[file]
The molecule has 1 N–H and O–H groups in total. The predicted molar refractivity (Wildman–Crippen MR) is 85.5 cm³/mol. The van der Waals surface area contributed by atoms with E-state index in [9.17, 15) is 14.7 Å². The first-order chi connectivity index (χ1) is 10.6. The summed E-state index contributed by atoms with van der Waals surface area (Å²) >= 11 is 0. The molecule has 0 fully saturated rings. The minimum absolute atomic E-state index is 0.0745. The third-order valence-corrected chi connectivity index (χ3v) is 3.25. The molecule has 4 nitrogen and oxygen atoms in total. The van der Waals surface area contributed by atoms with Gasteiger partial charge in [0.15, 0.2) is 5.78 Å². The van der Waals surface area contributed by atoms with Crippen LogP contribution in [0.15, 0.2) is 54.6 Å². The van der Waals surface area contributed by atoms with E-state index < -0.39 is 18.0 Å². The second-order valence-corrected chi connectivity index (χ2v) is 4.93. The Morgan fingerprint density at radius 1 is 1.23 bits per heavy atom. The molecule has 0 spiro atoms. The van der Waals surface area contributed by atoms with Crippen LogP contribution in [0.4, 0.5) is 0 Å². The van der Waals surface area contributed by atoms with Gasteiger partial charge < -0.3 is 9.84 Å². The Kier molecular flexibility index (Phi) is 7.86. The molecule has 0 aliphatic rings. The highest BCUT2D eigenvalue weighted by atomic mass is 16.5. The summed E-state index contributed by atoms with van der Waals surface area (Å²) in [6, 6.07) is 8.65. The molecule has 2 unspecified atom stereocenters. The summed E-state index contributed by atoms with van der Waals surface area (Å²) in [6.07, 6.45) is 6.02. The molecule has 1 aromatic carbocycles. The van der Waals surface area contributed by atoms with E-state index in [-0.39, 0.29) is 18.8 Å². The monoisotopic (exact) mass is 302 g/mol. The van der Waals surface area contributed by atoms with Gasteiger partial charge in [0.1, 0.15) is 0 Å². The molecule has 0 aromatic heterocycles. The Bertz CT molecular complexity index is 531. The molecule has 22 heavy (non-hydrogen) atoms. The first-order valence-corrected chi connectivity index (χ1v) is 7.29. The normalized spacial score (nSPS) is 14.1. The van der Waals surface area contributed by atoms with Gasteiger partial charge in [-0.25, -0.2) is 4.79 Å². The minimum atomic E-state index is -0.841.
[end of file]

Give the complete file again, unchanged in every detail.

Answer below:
The molecule has 1 N–H and O–H groups in total. The predicted molar refractivity (Wildman–Crippen MR) is 85.5 cm³/mol. The van der Waals surface area contributed by atoms with E-state index in [9.17, 15) is 14.7 Å². The first-order chi connectivity index (χ1) is 10.6. The summed E-state index contributed by atoms with van der Waals surface area (Å²) >= 11 is 0. The molecule has 0 fully saturated rings. The minimum absolute atomic E-state index is 0.0745. The third-order valence-corrected chi connectivity index (χ3v) is 3.25. The molecule has 4 nitrogen and oxygen atoms in total. The van der Waals surface area contributed by atoms with Gasteiger partial charge in [0.15, 0.2) is 5.78 Å². The van der Waals surface area contributed by atoms with Crippen LogP contribution in [0.15, 0.2) is 54.6 Å². The van der Waals surface area contributed by atoms with E-state index < -0.39 is 18.0 Å². The second-order valence-corrected chi connectivity index (χ2v) is 4.93. The Morgan fingerprint density at radius 1 is 1.23 bits per heavy atom. The molecule has 0 spiro atoms. The van der Waals surface area contributed by atoms with Crippen LogP contribution in [0.4, 0.5) is 0 Å². The van der Waals surface area contributed by atoms with Gasteiger partial charge < -0.3 is 9.84 Å². The Kier molecular flexibility index (Phi) is 7.86. The molecule has 0 aliphatic rings. The highest BCUT2D eigenvalue weighted by atomic mass is 16.5. The summed E-state index contributed by atoms with van der Waals surface area (Å²) in [6, 6.07) is 8.65. The molecule has 2 unspecified atom stereocenters. The summed E-state index contributed by atoms with van der Waals surface area (Å²) in [6.07, 6.45) is 6.02. The molecule has 1 aromatic carbocycles. The van der Waals surface area contributed by atoms with E-state index in [-0.39, 0.29) is 18.8 Å². The monoisotopic (exact) mass is 302 g/mol. The van der Waals surface area contributed by atoms with Gasteiger partial charge in [0.1, 0.15) is 0 Å². The molecule has 0 aromatic heterocycles. The Bertz CT molecular complexity index is 531. The molecule has 22 heavy (non-hydrogen) atoms. The first-order valence-corrected chi connectivity index (χ1v) is 7.29. The normalized spacial score (nSPS) is 14.1. The van der Waals surface area contributed by atoms with Gasteiger partial charge in [-0.25, -0.2) is 4.79 Å². The minimum atomic E-state index is -0.841.